Of course those statements are fully backed up by the fact that our lead protagonist, of sorts, is a tormented soul who has led his formative years being governed by his overly obsessive mother with whom he shares a somewhat abnormal relationship. Hell, it is abnormal: at one point she helps him give Shizuko a rather uncomfortable enema and orders him to rape her! There’s a territorial divide which seeks to usurp and destroy the family unit, brought on by a sense of irreparable betrayal as Makoto goes through an unusual sexual awakening. Meanwhile Shizuko’s best friend and maid to Toyama is unfairly put through a series of uncomfortable situations at the behest of Shizuko who is unquestionably repulsed by her husband’s ill advances. And all the while this builds up to a disturbing climax whereby cruel mind games played by both Shizuko and Makoto’s mother finally come to a head and the depressing futility of it all seems so very needless. Perhaps more impressively is that throughout all of this Konuma does bypass a good portion of lengthy sexual encounters to provide the kind of substance that might not be so readily associated with these films, but had certainly become a major influence in a large number of Roman Porno productions during the years since.
The packaging for Flower & Snake slightly differs from the shot included at the top of this review. The cover art is essentially the same, but with Shizuko’s breasts covered by robes, while the disc art and menu shows them in all their glory. You pansies, Tokyo Shock!
Presented anamorphically, with slight window-boxing, at 2.35:1 Flower & Snake overall isn’t particularly remarkable, but is fairly decent nonetheless. The main problem is that the transfer isn’t progressive, which sadly means we have the usual combing and ghosting effects as standard. It’s a little harder to gauge contrast here as a large majority of these films tend to look similar, suffice it to say they come across a little high, with foreground and background black levels occasionally merging, resulting in some poor definition (see grab 4). Otherwise colours seem fine and detail isn’t too shabby, what with various filters being used to soften certain shots or otherwise. Aliasing also rears its head from time to time, showing up mainly during office scenes which feature blinds.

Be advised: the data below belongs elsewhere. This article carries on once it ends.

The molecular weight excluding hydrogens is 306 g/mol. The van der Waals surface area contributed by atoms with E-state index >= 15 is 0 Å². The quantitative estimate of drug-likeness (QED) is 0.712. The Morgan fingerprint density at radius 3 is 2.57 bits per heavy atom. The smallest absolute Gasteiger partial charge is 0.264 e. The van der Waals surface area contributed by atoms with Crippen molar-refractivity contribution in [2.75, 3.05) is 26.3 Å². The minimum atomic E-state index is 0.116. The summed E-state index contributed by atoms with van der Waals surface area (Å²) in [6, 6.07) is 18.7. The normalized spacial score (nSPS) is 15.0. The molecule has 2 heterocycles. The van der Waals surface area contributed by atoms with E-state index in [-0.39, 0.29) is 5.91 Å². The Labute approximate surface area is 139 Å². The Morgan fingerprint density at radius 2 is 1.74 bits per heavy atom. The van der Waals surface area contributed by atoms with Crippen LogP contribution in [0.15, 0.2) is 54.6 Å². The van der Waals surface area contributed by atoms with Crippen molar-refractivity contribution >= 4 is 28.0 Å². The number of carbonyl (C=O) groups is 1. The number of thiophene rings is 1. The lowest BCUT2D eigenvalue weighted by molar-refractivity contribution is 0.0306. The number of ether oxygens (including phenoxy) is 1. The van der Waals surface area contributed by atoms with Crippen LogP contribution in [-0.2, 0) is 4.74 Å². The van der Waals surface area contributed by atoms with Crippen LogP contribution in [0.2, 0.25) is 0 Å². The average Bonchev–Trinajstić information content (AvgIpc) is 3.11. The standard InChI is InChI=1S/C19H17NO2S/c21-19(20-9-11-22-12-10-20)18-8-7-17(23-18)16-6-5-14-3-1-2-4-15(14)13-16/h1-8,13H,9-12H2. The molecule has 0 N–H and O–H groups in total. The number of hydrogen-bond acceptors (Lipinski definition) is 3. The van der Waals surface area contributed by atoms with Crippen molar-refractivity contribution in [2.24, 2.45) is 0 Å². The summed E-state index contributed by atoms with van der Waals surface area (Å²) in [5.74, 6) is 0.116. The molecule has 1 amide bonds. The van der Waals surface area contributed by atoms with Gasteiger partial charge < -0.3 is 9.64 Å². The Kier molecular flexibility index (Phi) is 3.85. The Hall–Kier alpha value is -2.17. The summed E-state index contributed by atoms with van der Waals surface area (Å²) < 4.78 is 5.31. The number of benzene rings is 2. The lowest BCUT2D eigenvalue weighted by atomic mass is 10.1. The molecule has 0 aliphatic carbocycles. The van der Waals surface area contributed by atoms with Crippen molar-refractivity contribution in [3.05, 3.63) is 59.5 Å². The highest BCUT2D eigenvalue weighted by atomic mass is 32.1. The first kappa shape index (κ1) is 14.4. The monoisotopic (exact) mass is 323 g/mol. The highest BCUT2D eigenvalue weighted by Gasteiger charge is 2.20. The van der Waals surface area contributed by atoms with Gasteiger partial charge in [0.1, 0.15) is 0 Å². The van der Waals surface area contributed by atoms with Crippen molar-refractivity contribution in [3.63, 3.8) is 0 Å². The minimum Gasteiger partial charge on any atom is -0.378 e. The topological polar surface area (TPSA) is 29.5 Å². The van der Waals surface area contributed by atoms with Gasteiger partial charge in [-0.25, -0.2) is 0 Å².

The Japanese mono track is about as good as you can hope for. Riichiro Manabe’s overly romanticised score, which will seem odd to some given the context in which various scenes play out, comes across well, while dialogue never presents any audible dropouts.
Optional English subtitles are excellent, offering a very smooth translation and good timing, though they do appear in a yellow font, which doesn’t always go down too well with viewers.
These are limited to the original and amusing theatrical trailer, presented with optional subs and a small photo gallery featuring stills and poster artwork. Other trailers are included for Flower & Snake (2003), Flower & Snake II, Lady Ninja Kasumi (look out for a review from myself soon) and Snot Rocket and Super Detective.
Flower & Snake is a benchmark title in that it helped to successfully steer a fairly new-wave genre in the right direction. Granted it goes into excess with its S&M routines at times, which soon enough become fairly generic, but with Naomi Tani involved there’s no shortage of eye candy, just in case you were looking for it, and frankly speaking who isn’t? The milky-skinned lovely commits herself 100%, which is why she’s so fondly remembered to this day. Coupled with a well executed plot device, though, Masaru Konuma’s ’74 offering also proves to be a steady deconstruction of human desire.
7 out of 10
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2 out of 10
Last updated: 02/05/2018 08:21:00